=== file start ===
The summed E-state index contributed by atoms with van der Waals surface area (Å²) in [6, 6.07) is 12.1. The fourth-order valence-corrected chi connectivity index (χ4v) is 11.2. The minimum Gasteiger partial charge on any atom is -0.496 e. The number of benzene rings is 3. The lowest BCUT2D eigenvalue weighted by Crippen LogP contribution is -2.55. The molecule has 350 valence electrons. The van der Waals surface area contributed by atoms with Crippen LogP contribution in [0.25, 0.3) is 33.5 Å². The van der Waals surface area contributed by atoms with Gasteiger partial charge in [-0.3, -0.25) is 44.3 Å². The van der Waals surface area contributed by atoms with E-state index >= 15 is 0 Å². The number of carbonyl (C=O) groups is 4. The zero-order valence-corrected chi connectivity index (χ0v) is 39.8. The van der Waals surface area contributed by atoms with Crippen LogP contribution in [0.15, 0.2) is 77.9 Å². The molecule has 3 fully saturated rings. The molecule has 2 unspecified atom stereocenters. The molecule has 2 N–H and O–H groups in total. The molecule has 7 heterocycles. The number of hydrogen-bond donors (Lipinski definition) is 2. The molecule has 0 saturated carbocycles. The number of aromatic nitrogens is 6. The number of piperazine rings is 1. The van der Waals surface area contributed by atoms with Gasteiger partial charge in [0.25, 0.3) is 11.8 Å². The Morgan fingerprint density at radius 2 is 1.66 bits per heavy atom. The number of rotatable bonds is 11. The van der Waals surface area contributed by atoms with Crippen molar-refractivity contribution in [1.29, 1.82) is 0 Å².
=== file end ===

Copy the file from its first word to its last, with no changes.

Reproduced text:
The summed E-state index contributed by atoms with van der Waals surface area (Å²) in [6, 6.07) is 12.1. The fourth-order valence-corrected chi connectivity index (χ4v) is 11.2. The minimum Gasteiger partial charge on any atom is -0.496 e. The number of benzene rings is 3. The lowest BCUT2D eigenvalue weighted by Crippen LogP contribution is -2.55. The molecule has 350 valence electrons. The van der Waals surface area contributed by atoms with Crippen LogP contribution in [0.25, 0.3) is 33.5 Å². The van der Waals surface area contributed by atoms with Gasteiger partial charge in [-0.3, -0.25) is 44.3 Å². The van der Waals surface area contributed by atoms with E-state index >= 15 is 0 Å². The number of carbonyl (C=O) groups is 4. The zero-order valence-corrected chi connectivity index (χ0v) is 39.8. The van der Waals surface area contributed by atoms with Crippen LogP contribution in [0.15, 0.2) is 77.9 Å². The molecule has 3 fully saturated rings. The molecule has 2 unspecified atom stereocenters. The molecule has 2 N–H and O–H groups in total. The molecule has 7 heterocycles. The number of hydrogen-bond donors (Lipinski definition) is 2. The molecule has 0 saturated carbocycles. The number of aromatic nitrogens is 6. The number of piperazine rings is 1. The van der Waals surface area contributed by atoms with Gasteiger partial charge in [0.25, 0.3) is 11.8 Å². The Morgan fingerprint density at radius 2 is 1.66 bits per heavy atom. The number of rotatable bonds is 11. The van der Waals surface area contributed by atoms with Crippen molar-refractivity contribution in [1.29, 1.82) is 0 Å².